How much should I spend on my car? It’s an essential question, as the average Canadian household spent about 17% of their after-tax income on transportation in 2015. After housing, it is the second-largest household expenditure for families.
Cars can be awesome and fun to drive. But unfortunately, they are huge money pits as well. From the purchase price, maintenance, insurance, license registration, speeding tickets, and parking tickets.
Here’s a widespread real-life case study: My friend just graduated from law school in Toronto and bought himself a brand new 3 Series BMW. I get it: he was a student who has worked and sweated through years of school.
He’s worked hard for a long time, and wants to get a sweet ride where you can feel like you’ve finally ARRIVED! But was this a smart decision? Let’s take a look at the numbers:
|All-in cost of 2019 330 BMW||$52,000|
|Average Gross Income of a first-year lawyer||$66,000|
|% of Gross Income used on Vehicle||79%|
|Average Student loans||$120,000|
|Black Book Value of 2014 330 BMW||$18,710|
From looking at the numbers, this is insane. He spent almost 80% of his gross income on a vehicle and would likely go into debt for several years. I don’t know his loan situation, but law school is costly, and that should be a factor too if you have debt.
A better rule of thumb is to spend between 10% to no more than 20% of your gross income for your vehicle purchase price. On average, after five years, a car depreciates 63% of the purchase price value. If you’re willing to put in a little bit of time, you can buy a nice used car.
I recommend targeting 5-year-old vehicles, as you are getting the best bang for your buck. A lot of 4-year-old leases are over and into the market. Five years isn’t too old of a vehicle where the technology or look is too outdated.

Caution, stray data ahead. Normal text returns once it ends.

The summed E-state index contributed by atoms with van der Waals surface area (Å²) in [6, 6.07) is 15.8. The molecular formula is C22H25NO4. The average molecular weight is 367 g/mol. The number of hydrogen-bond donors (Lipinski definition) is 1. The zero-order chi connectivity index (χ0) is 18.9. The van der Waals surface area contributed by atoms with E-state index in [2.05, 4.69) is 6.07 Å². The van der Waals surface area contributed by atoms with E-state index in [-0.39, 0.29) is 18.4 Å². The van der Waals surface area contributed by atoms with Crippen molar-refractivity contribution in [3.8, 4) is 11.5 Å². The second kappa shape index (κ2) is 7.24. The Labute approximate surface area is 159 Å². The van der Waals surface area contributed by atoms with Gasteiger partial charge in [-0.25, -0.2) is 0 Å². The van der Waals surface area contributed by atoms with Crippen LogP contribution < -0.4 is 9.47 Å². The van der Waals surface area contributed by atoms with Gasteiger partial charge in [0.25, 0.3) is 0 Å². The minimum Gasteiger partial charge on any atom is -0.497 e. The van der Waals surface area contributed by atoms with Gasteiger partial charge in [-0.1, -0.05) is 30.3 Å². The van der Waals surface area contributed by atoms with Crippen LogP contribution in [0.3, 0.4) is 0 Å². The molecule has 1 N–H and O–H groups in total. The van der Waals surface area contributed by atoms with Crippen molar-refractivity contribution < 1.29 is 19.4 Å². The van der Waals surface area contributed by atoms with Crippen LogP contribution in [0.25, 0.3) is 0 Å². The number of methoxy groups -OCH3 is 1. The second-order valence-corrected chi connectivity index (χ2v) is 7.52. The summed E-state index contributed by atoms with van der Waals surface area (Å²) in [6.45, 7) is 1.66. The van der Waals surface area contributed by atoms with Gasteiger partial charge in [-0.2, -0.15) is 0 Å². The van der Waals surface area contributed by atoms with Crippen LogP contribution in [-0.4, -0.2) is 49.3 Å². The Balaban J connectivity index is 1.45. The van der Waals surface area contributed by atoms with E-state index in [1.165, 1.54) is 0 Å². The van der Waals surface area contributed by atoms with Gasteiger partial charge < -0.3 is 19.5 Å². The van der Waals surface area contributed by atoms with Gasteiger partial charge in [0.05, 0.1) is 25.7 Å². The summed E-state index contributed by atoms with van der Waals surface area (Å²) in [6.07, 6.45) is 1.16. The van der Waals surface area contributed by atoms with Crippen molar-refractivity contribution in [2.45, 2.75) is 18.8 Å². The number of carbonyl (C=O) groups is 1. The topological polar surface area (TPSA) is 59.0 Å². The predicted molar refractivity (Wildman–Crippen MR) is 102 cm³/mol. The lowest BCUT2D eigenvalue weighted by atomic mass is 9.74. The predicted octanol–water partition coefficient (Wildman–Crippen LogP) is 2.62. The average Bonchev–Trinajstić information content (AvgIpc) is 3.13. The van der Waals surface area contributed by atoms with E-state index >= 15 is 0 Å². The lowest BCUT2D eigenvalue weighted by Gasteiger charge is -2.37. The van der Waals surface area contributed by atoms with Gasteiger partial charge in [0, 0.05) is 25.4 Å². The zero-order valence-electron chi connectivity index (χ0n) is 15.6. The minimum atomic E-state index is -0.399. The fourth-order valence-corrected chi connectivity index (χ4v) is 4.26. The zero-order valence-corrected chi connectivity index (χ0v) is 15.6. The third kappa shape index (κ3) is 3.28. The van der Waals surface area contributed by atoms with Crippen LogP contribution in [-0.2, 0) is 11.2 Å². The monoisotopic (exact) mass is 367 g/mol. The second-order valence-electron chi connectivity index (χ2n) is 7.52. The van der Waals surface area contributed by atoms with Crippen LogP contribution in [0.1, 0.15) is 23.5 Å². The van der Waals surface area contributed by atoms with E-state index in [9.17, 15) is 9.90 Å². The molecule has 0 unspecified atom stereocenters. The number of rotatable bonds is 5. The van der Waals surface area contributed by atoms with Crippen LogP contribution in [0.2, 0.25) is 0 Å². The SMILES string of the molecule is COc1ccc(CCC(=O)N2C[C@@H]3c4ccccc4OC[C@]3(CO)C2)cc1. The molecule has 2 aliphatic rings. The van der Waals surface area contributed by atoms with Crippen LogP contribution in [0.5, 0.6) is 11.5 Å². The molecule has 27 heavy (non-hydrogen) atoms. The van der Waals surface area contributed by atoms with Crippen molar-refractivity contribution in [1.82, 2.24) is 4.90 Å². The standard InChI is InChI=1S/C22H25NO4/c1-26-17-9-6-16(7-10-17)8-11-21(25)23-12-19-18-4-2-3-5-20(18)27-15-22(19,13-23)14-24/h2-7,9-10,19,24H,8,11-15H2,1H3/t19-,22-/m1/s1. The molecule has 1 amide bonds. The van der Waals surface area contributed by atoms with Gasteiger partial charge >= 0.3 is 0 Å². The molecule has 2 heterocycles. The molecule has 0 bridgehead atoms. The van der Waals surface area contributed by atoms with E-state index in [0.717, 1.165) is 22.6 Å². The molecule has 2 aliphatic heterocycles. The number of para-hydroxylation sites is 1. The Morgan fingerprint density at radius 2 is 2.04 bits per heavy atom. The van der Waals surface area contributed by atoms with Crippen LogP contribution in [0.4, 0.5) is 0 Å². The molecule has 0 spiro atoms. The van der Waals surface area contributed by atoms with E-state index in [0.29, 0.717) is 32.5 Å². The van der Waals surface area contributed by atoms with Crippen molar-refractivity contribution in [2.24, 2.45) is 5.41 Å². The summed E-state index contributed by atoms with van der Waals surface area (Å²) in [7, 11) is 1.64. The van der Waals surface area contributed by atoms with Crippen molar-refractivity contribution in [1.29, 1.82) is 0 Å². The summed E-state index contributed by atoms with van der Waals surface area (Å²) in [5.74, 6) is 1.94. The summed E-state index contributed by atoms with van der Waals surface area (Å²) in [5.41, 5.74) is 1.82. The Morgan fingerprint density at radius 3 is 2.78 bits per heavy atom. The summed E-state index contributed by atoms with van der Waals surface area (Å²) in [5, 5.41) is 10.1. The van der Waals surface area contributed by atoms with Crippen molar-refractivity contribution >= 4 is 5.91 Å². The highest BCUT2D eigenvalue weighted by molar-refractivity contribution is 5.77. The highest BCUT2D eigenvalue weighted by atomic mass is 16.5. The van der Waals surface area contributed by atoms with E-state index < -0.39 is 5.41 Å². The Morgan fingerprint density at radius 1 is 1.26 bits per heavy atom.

Ranges of your budget given your Salary:
|Salary||Lower End||Higher End|
Here’s an example of some types of used vehicles:
|$20,000||2014 BMW Xi||2014 G37xi|
|$15,000||2015 Honda CRV||2015 Acura ILX|
|$10,000||2016 Hyundai elantra||2015 Nissan Altima|
|$5,000||2012 Nisan Versa||2014 Ford Fiesta|
Used car buying tips:
- Target 5-year-old vehicles. Look at the top 2 or 3 sources of listings in your region (Autotrader, Craigslist, Kijiji) and put in a price filter for your budget range
- Most extra features in vehicles are useless these days. Smartphones replace lots of it, like GPS and satellite radios. Backup cameras are good for safety though.
- Test drive the vehicle for at least 10 minutes, and visually inspect it
- Get a Carfax report first. Even if a car looks great, it could be a rebuilt from a previous accident which lowers the value if you want to sell it in the future.
- Always get it inspected. Don’t trust any one’s word, especially dealership used car salesmen. Find a private mechanic with good reviews, they charge way less than dealerships for inspections about half.
- People hate selling cars, so you can get a great deal if you look around and are a savvy negotiator. Buying a car is fun, selling it is not.
- Research vehicle reliability. German cars cost more to maintain as the parts are more expensive, Asian cars and domestics not as much.
A lot of people are not into buying used cars, they come up with things like you don’t get to pick the color, or I don’t like it when someone else has owned it.
But after looking at the numbers, it’s hard to argue with the extreme depreciation in the first few years of a vehicle to justify the cost here. You are setting yourself back several years from your retirement goals, just so you can drive a brand new car which will have little to no marginal difference in performance from a vehicle that’s a few years old.
Do you even need a car?
Today I live in Vancouver, and I don’t even own a car. I’m lucky that the transit system is great here, the weather is moderate so I can walk year-round, and they have great car share programs here.
If I ever need a car for a whole day I just rent one with the car share program for $50 which is way cheaper than maintenance and gas and insurance. I’ve been walking and biking to get around more than I ever have before and my health has been improved because of it.
This has given me longer-lasting mental and physical benefits than any car ever has. I know this isn’t a great option in a place like Edmonton or Winnipeg, where you can literally die in the winter if you are out for too long. If I were to move to a place where I needed a car again, I would buy in the lower range of the 10% I recommended.